The Irrawaddy Business Roundup (Feb. 21, 2015)

By Simon Lewis 21 February 2015

Some Foreign Investment into Burma ‘Remains Blocked’

The limits of the Burmese government’s economic reform program are ruling out foreign investment in some sectors, a new report said this week.

Business consultancy Oxford Business Group released The Report: Myanmar 2015, the second installment of the groups’s lengthy annual reader on the country’s economy and its prospects.

In a section on capital inflows, the group cited figures from the Ministry of National Planning and Development’s directorate of investment and company administration showing that foreign direct investment (FDI) approvals soared from US$1.4 billion in the 2012-13 fiscal year to $4.1 billion in 2013-14. In just the first seven months of the current fiscal year, which began in April, another $4 billion of FDI was approved, according to the data.

The report cautioned, however, that “FDI inflows tend to fall somewhat short of permissions and lag behind by a year or more.”

“While foreign investment is accelerating, there are ways in which it remains blocked,” the report said. “Some sectors such as retail trade were expected to be opened up, while the current government appeared reluctant to open up others such as agriculture, forestry, precious stone mining, retail banking and retail insurance.”

It said almost all foreign investment is in the form of FDI, since cross-border loans are restricted and foreigners are barred from owning shares in most local companies.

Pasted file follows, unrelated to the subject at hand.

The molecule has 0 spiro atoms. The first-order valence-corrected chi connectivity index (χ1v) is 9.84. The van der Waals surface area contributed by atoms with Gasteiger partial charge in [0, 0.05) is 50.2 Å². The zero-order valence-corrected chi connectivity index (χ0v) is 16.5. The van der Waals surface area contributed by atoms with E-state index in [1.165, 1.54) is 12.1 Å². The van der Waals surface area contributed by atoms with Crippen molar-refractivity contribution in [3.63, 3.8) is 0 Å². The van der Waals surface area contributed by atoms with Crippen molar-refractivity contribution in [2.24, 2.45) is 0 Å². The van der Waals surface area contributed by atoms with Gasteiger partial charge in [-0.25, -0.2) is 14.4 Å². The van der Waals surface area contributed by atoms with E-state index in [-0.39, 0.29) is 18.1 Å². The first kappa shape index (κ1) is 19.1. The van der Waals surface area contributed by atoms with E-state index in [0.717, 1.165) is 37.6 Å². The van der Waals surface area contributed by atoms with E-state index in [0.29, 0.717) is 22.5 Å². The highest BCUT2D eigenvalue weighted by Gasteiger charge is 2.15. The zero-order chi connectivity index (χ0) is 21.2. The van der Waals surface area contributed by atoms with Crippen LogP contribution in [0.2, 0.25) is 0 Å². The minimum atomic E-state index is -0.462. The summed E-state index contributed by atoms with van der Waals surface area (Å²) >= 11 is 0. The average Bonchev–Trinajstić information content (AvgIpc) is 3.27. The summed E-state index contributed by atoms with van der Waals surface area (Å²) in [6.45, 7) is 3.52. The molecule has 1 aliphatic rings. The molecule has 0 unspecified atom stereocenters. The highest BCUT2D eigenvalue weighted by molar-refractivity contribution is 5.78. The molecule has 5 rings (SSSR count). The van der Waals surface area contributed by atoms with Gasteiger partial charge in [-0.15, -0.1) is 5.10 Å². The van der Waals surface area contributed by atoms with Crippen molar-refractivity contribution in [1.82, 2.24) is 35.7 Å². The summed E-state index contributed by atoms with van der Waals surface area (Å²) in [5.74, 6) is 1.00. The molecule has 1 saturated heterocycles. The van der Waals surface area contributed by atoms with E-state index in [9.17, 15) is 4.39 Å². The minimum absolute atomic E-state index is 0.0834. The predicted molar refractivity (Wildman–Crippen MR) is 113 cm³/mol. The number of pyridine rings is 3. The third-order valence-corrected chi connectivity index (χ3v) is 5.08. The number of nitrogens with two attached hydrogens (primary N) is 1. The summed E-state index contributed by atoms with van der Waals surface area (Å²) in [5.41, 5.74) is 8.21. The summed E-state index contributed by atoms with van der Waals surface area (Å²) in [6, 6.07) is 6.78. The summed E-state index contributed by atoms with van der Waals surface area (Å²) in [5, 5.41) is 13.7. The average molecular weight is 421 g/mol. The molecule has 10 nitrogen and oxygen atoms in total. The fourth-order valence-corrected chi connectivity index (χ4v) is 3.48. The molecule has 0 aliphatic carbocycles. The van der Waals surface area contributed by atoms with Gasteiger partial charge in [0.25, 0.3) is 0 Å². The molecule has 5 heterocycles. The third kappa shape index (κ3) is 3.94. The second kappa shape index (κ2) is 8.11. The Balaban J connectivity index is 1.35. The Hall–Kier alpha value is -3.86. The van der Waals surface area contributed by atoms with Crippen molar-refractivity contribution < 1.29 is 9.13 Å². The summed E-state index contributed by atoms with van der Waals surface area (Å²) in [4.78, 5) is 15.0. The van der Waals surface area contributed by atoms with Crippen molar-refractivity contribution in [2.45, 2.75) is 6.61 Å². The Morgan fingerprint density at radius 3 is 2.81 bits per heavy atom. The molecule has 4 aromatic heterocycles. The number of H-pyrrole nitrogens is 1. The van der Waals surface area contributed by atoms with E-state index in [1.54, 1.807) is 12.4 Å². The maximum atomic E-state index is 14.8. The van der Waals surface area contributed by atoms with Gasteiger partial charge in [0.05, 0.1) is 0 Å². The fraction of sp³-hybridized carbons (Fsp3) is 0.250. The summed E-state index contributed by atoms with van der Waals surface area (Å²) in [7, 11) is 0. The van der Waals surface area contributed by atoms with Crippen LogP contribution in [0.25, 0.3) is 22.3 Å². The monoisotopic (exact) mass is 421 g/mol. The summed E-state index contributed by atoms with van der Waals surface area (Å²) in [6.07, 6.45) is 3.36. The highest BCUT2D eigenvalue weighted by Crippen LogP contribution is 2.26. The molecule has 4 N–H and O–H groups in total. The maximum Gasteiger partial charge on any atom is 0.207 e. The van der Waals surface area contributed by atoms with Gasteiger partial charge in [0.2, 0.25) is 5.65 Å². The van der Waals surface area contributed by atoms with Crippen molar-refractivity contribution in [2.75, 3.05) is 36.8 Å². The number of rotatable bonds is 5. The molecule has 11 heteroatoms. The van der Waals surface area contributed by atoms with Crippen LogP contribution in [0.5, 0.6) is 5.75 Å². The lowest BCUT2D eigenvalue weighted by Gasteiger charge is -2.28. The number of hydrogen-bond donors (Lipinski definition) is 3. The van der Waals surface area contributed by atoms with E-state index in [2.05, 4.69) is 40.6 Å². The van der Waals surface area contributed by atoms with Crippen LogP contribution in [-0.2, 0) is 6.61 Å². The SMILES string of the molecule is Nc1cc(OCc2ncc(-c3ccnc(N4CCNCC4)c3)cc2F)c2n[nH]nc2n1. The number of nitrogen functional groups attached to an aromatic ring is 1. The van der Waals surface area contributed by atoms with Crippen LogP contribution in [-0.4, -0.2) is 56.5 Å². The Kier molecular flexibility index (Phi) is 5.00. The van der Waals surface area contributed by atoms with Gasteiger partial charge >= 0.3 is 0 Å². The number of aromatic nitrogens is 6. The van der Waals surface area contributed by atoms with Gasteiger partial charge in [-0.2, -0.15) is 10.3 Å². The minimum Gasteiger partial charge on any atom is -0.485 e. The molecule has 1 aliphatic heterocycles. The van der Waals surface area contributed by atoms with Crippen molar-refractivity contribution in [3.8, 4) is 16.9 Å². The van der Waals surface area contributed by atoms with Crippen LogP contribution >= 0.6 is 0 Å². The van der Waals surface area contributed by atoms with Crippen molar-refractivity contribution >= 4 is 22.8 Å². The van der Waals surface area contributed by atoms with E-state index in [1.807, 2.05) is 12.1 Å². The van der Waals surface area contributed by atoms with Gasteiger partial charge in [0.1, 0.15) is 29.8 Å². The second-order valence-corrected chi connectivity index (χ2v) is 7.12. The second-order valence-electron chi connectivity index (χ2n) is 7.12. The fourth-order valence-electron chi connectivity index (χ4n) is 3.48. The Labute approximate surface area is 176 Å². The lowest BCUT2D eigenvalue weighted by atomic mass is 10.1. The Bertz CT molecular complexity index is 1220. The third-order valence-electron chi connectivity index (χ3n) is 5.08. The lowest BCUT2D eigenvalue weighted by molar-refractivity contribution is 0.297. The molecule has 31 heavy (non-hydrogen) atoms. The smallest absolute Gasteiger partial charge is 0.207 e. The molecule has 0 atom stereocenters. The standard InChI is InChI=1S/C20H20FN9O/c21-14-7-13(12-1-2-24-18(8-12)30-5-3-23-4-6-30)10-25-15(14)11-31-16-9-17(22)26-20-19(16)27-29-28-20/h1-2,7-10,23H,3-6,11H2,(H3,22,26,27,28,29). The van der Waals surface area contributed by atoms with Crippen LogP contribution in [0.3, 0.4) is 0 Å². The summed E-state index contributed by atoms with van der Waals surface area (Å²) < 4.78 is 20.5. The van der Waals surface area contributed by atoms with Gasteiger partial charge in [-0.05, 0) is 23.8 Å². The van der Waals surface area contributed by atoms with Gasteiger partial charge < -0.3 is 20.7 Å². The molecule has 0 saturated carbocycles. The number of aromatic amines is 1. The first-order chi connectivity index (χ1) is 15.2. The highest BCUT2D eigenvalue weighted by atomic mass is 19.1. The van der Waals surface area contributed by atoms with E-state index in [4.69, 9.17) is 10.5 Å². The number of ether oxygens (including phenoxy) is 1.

The report quoted Lau Sim Yee, director of the consultancy Myanmar Economic Resources International, saying that some government officials appeared to be protecting allies in business.

“Political leaders aren’t afraid of foreign companies,” Lau Sim Yee told the Oxford Business Group. “But they’re still very protective of a small group of business people. They’re afraid that if those people aren’t protected they could be outplayed.”

IMF Predicts Growth to Slow, Inflation to Rise

The International Monetary Fund is predicting that growth in Burma’s economy will have slowed in the current fiscal year.

In a statement on February 11 following an IMF team’s visit to Myanmar, the financial institution said that gross domestic product (GDP) growth was expected to be 7.8 percent in the 2014-15 fiscal year. While an impressive rate of growth, the figure represents a deceleration in economic expansion from the 8.3 percent growth seen in 2013-14, according to the IMF.

“The growth outlook of the Myanmar economy remains favorable over the medium term, but downside risks for the near term have increased,” the statement said. “Fiscal risks stem from spending pressures, including a potential large increase in public sector wages, which will raise inflation expectations.”

Inflation will increase slightly from 5.8 percent in 2013-14 to 6 percent this year, it said.

The statement said progress was being made on modernising Burma’s outmoded financial sector, and the IMF team lauded a recent auction of government bonds. Three- and five-year treasury bonds worth a total of nearly $50 million were put up for sale earlier this month, but less than half were sold.

The IMF said the auction was “a major step forward in establishing a non-inflationary alternative to [Central Bank of Myanmar] deficit financing and helps develop the financial market.”

Troubled Miner Sees Staff Bus Attacked

Chinese-Burmese joint venture Myanmar Wanbao’s problems grew this week as the company announced that a bus carrying Burmese workers was violently attacked.

The firm is facing criticism over the Letpadaung copper-mining project in Sagaing Division after Amnesty International published a damning report this month outlining abuses linked to the mine including forced relocations, suppression of protests and environmental damage.